Redesignated E.S.1 (Experimental Scout) and powered by a 100 hp Gnome Monosoupape rotary, the aircraft was flown again in August 1915. Assigned the serial 7509 it was sent to the Central Flying School at Upavon for testing. An equi-span single-bay unstaggered biplane, the E.S.1 had enlarged tail surfaces and strengthened undercarriage. It was aerodynamically clean and possessed an excellent performance, but view for the pilot was extremely poor. Three further examples were built, s/n 7756 to 7758, these were also unarmed.
An improved version was then developed, powered by the 110 hp Clerget nine-cylinder rotary engine. This was assigned the official designation E.S.1 Mk.II, although it was known to Vickers as the E.S.2. (Hence the somewhat strange header of the page, see point 3 and 4 in our Designating System.) Two
E.S.1 Mk.IIs were built (s/n 7759, 7760), one of these being fitted with a 0.303 in (7.7 mm) Vickers machinegun with Vickers-Challenger synchronizing gear and sent to France in the summer of 1916 for operational trials with No.11 Squadron, RFC.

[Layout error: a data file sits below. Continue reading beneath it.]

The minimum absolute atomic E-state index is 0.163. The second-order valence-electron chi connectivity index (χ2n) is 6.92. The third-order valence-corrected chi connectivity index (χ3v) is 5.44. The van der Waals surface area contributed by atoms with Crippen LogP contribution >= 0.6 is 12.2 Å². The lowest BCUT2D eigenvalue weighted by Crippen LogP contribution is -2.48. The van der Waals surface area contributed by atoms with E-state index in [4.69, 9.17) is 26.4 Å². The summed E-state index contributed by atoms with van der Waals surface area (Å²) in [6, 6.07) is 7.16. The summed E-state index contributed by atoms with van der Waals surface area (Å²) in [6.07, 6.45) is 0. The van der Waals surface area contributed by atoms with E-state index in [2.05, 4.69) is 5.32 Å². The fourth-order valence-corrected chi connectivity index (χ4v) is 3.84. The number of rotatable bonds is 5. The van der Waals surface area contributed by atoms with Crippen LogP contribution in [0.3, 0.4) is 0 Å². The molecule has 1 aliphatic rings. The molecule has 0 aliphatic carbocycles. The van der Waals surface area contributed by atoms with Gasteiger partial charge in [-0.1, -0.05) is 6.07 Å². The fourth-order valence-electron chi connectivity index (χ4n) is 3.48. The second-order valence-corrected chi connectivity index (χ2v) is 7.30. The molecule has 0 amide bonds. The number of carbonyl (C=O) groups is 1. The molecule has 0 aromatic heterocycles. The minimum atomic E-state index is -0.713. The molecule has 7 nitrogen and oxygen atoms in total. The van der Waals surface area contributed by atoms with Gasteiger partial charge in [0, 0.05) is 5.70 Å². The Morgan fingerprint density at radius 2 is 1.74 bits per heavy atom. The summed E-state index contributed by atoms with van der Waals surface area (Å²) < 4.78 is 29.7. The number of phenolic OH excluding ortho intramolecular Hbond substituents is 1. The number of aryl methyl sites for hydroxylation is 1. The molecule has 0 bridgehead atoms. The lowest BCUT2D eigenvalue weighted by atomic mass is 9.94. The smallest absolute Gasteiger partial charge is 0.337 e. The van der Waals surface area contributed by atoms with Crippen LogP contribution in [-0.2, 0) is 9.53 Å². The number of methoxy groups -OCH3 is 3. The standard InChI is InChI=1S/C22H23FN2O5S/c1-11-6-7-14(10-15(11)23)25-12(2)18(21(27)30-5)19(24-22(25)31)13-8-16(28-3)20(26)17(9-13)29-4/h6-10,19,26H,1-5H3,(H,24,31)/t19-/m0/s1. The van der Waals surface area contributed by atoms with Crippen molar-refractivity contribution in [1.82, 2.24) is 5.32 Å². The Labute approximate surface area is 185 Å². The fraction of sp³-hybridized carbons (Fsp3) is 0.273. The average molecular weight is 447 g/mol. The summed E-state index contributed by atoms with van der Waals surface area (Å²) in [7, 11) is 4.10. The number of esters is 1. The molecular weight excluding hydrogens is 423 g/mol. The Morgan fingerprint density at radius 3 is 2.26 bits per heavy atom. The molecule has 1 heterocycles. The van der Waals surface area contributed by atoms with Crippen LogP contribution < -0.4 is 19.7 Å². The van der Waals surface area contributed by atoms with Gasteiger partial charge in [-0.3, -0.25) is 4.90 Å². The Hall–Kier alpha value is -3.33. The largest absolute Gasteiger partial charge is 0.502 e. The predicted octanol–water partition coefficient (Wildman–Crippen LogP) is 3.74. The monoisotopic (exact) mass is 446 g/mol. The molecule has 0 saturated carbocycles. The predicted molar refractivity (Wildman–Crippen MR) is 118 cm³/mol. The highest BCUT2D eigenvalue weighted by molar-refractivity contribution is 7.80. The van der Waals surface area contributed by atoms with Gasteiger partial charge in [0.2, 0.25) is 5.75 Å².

The other E.S.1 Mk.II was eventually similarly armed and tested with a 110 hp Le Rhône rotary, while the original E.S.1, too, was fitted with the machinegun and synchronization gear, and was at one time included on the strength of RFC No.50 Home Defence Squadron. The official evaluation of the E.S.1 in both versions pronounced the aircraft tiring to fly and difficult to land, and no production was ordered. The E.S.1 did, however, serve as a basis for the design of the later F.B.19. The following data relate to the Clerget-engined E.S.1 Mk II.
Span: 24 ft 4.5 in (7.43 m)
Length: 20 ft 3 in (6.17 m)
Height: 7 ft 8 in (2.34 m)
Wing area: 215 sq.ft (19.97 sq.m)
Weight empty: 981 lb (445 kg)
Loaded weight: 1,502 lb (681 kg)
Max speed: 112 mph (180 kmh) at sea level
Climb: to 8,000 ft (2,440 m) 12 min 39 sec
Endurance: 2 hrs